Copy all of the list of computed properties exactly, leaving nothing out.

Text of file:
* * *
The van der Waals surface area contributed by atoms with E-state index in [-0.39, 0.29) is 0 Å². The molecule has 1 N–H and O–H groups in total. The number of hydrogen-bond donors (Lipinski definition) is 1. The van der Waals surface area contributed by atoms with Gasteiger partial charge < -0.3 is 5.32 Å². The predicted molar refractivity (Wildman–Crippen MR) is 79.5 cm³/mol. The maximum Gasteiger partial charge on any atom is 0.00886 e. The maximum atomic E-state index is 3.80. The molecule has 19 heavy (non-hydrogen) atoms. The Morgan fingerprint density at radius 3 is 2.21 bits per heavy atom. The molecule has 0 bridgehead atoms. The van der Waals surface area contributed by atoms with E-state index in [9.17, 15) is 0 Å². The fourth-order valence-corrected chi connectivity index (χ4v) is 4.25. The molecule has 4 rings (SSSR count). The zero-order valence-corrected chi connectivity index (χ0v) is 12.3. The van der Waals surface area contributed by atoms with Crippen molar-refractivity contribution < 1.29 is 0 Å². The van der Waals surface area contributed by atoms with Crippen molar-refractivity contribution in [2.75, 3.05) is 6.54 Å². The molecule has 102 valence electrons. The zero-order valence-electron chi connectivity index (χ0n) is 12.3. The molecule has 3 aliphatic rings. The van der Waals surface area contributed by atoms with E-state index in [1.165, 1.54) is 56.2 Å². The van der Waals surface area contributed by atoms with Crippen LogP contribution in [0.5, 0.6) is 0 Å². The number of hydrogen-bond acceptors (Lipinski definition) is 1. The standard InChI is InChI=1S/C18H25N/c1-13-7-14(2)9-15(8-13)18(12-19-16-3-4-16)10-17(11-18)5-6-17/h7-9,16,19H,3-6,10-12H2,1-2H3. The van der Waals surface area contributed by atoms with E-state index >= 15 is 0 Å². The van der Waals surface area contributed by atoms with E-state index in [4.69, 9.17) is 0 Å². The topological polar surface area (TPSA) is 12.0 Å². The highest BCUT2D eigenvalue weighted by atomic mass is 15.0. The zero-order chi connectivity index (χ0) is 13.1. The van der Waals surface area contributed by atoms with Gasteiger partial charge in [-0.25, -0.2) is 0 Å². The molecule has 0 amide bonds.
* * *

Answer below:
The van der Waals surface area contributed by atoms with E-state index in [-0.39, 0.29) is 0 Å². The molecule has 1 N–H and O–H groups in total. The number of hydrogen-bond donors (Lipinski definition) is 1. The van der Waals surface area contributed by atoms with Gasteiger partial charge < -0.3 is 5.32 Å². The predicted molar refractivity (Wildman–Crippen MR) is 79.5 cm³/mol. The maximum Gasteiger partial charge on any atom is 0.00886 e. The maximum atomic E-state index is 3.80. The molecule has 19 heavy (non-hydrogen) atoms. The Morgan fingerprint density at radius 3 is 2.21 bits per heavy atom. The molecule has 0 bridgehead atoms. The van der Waals surface area contributed by atoms with E-state index in [9.17, 15) is 0 Å². The fourth-order valence-corrected chi connectivity index (χ4v) is 4.25. The molecule has 4 rings (SSSR count). The zero-order valence-corrected chi connectivity index (χ0v) is 12.3. The van der Waals surface area contributed by atoms with Crippen molar-refractivity contribution < 1.29 is 0 Å². The van der Waals surface area contributed by atoms with Crippen molar-refractivity contribution in [2.75, 3.05) is 6.54 Å². The molecule has 102 valence electrons. The zero-order valence-electron chi connectivity index (χ0n) is 12.3. The molecule has 3 aliphatic rings. The van der Waals surface area contributed by atoms with E-state index in [1.165, 1.54) is 56.2 Å². The van der Waals surface area contributed by atoms with Crippen LogP contribution in [0.5, 0.6) is 0 Å². The number of hydrogen-bond acceptors (Lipinski definition) is 1. The standard InChI is InChI=1S/C18H25N/c1-13-7-14(2)9-15(8-13)18(12-19-16-3-4-16)10-17(11-18)5-6-17/h7-9,16,19H,3-6,10-12H2,1-2H3. The van der Waals surface area contributed by atoms with E-state index >= 15 is 0 Å². The van der Waals surface area contributed by atoms with E-state index in [4.69, 9.17) is 0 Å². The topological polar surface area (TPSA) is 12.0 Å². The highest BCUT2D eigenvalue weighted by atomic mass is 15.0. The zero-order chi connectivity index (χ0) is 13.1. The van der Waals surface area contributed by atoms with Gasteiger partial charge in [-0.25, -0.2) is 0 Å². The molecule has 0 amide bonds.